In 2010, as genetic analyses of families in the Simons Simplex Collection (SSC) were pinpointing specific genetic variants associated with autism, SFARI scientists recognized the opportunity to invert the experiment. The SSC starts with families that have a child with an autism diagnosis, and looks for genetic risk factors underlying the condition. What could be learned, then, by going in the other direction: starting with individuals that have one of these risk factors, and studying their features?
From this ‘gene first’ concept was born the Simons Variation in Individuals Project (Simons VIP), which began by collecting genotypic and phenotypic data from more than 200 individuals, along with their family members, with variations in a genomic region called 16p11.2. Those data have given rise to more than 25 research papers.
In the years since the Simons VIP’s start, whole-exome sequencing of the SSC and other collections has led to the discovery of dozens of genes implicated in autism. These studies provide compelling evidence that autism is not a single condition, but a collection of many related conditions.
To try to understand the different genetic versions of autism — with the hope of eventually coming up with tailored therapies for them — the Simons VIP has greatly expanded its scope over the past two years. The project has reinvented itself as a virtual meeting place for researchers and individuals with mutations in 1 of more than 50 autism-linked genes.
The project, in its new form, has enrolled more than 569 individuals with genetic variants. For some of the genetic variants, dozens of families have been recruited; less common variants have turned up fewer families. “These are not just rare conditions, they’re ultra-rare conditions,” says Wendy Chung, the project’s principal investigator and director of clinical research at SFARI.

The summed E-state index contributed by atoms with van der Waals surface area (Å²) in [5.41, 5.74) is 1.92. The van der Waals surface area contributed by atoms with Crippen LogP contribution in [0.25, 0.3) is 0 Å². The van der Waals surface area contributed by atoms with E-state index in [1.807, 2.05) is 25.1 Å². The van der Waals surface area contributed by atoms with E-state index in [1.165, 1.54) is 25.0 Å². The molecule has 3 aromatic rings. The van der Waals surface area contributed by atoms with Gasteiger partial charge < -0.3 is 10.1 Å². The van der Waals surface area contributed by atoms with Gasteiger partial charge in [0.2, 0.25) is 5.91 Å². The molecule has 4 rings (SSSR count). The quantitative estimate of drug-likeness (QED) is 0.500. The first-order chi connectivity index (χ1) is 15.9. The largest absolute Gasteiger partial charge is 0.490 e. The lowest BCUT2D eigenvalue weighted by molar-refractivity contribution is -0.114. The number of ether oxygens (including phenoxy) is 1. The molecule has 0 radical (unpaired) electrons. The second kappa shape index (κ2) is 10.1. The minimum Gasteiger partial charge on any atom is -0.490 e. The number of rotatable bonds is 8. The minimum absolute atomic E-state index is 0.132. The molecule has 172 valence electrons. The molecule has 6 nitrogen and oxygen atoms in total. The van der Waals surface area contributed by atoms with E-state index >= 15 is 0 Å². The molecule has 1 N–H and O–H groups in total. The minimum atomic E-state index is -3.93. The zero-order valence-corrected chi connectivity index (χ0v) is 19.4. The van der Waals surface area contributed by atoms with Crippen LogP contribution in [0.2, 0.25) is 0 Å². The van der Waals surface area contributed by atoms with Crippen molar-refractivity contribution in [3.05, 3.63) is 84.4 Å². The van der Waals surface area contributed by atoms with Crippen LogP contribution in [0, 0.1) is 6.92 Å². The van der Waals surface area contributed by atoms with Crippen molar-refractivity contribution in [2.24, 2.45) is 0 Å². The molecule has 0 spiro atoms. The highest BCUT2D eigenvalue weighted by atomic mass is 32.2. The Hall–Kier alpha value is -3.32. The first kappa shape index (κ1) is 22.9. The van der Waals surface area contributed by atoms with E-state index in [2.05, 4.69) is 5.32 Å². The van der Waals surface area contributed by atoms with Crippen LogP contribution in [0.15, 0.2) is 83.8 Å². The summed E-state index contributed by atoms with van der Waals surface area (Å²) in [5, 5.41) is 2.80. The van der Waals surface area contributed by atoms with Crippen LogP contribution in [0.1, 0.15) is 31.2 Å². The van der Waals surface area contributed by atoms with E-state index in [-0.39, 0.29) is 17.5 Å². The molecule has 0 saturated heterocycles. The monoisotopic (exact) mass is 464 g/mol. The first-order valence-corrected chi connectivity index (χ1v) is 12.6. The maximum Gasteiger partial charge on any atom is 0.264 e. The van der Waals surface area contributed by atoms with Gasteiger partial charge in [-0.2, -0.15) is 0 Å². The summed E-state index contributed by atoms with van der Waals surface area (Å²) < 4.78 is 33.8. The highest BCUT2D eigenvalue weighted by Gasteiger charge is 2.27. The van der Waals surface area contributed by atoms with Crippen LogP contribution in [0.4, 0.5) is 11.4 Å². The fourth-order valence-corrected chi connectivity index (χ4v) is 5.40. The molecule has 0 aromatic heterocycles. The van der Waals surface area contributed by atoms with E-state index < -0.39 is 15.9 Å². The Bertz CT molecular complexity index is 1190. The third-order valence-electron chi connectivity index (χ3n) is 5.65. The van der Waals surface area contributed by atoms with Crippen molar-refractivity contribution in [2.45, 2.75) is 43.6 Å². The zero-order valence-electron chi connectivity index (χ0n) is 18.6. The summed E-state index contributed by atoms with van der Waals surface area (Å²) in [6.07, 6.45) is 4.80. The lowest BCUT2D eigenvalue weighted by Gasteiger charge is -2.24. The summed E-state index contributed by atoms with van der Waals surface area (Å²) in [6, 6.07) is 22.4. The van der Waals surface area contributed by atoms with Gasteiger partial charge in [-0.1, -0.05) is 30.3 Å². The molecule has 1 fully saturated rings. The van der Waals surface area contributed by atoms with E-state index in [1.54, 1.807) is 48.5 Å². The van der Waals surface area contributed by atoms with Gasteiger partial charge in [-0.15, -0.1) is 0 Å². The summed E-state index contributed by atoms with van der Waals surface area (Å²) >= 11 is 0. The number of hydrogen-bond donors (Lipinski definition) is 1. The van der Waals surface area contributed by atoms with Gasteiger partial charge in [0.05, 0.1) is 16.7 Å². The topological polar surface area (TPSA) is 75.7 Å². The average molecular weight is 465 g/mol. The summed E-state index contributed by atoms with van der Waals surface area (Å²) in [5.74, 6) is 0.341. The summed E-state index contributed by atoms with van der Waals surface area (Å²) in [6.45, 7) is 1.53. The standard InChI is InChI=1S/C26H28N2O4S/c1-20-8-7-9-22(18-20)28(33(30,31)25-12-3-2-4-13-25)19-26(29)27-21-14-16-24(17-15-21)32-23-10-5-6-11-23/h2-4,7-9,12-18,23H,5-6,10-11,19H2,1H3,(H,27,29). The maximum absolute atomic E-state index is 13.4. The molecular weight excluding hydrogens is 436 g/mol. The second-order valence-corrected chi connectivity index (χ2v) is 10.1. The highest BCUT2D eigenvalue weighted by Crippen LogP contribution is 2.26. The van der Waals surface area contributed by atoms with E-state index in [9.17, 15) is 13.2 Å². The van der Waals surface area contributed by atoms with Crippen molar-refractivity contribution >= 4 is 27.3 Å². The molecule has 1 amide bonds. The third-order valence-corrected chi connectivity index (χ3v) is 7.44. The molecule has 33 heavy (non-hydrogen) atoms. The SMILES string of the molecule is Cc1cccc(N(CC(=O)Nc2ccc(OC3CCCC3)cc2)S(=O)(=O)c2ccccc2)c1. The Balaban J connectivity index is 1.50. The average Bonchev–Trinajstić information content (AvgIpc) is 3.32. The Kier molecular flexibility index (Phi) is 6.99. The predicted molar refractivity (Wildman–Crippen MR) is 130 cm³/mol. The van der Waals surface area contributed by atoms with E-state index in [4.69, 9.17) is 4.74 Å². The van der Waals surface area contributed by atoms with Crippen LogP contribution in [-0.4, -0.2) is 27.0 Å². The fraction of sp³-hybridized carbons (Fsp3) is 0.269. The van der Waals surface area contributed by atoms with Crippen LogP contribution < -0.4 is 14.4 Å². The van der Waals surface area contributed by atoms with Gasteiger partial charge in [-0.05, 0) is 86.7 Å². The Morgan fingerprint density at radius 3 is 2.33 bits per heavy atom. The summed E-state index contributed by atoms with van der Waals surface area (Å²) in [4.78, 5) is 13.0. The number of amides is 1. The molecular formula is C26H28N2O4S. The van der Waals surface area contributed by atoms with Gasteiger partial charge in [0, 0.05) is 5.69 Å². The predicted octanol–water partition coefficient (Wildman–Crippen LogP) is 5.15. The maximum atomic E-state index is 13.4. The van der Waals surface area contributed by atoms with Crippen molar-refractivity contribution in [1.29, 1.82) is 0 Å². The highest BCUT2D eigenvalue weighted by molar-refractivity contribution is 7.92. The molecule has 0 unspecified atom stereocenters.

Whereas the first incarnation of the Simons VIP did a ‘deep dive’ study of individuals with 16p11.2 variations, bringing families into clinics for behavioral testing, collection of biospecimens, brain imaging and neurological exams, the expanded project instead collects phenotypic information online, to make it easier for families to join the study. It also focuses on bringing researchers and families together. Already, for instance, the pharmaceutical company Roche has partnered with the Simons VIP to carry out clinical evaluations and electroencephalography studies of 10 individuals with mutations in the autism risk gene SCN2A. The data arising from that study — like all data associated with the Simons VIP — have been made freely available through SFARI Base.
The project enables families to connect with each other to share wisdom, and also to communicate questions to researchers. The project ran its first virtual family meeting on December 1, 2016. The largest single-gene family group — SCN2A, which includes more than 73 registered families — held an in-person meeting during the summer of 2016, which several Simons VIP and SFARI researchers attended. “We had families from around the world,” Chung says. “They were in the scientific meeting, contributing and learning.”
Finding others with a shared diagnosis can be a profound experience for families, says John Spiro, SFARI’s deputy scientific director. “It’s been deeply moving for everyone to see the families support each other,” he says. “There’s nobody with dry eyes at these meetings.”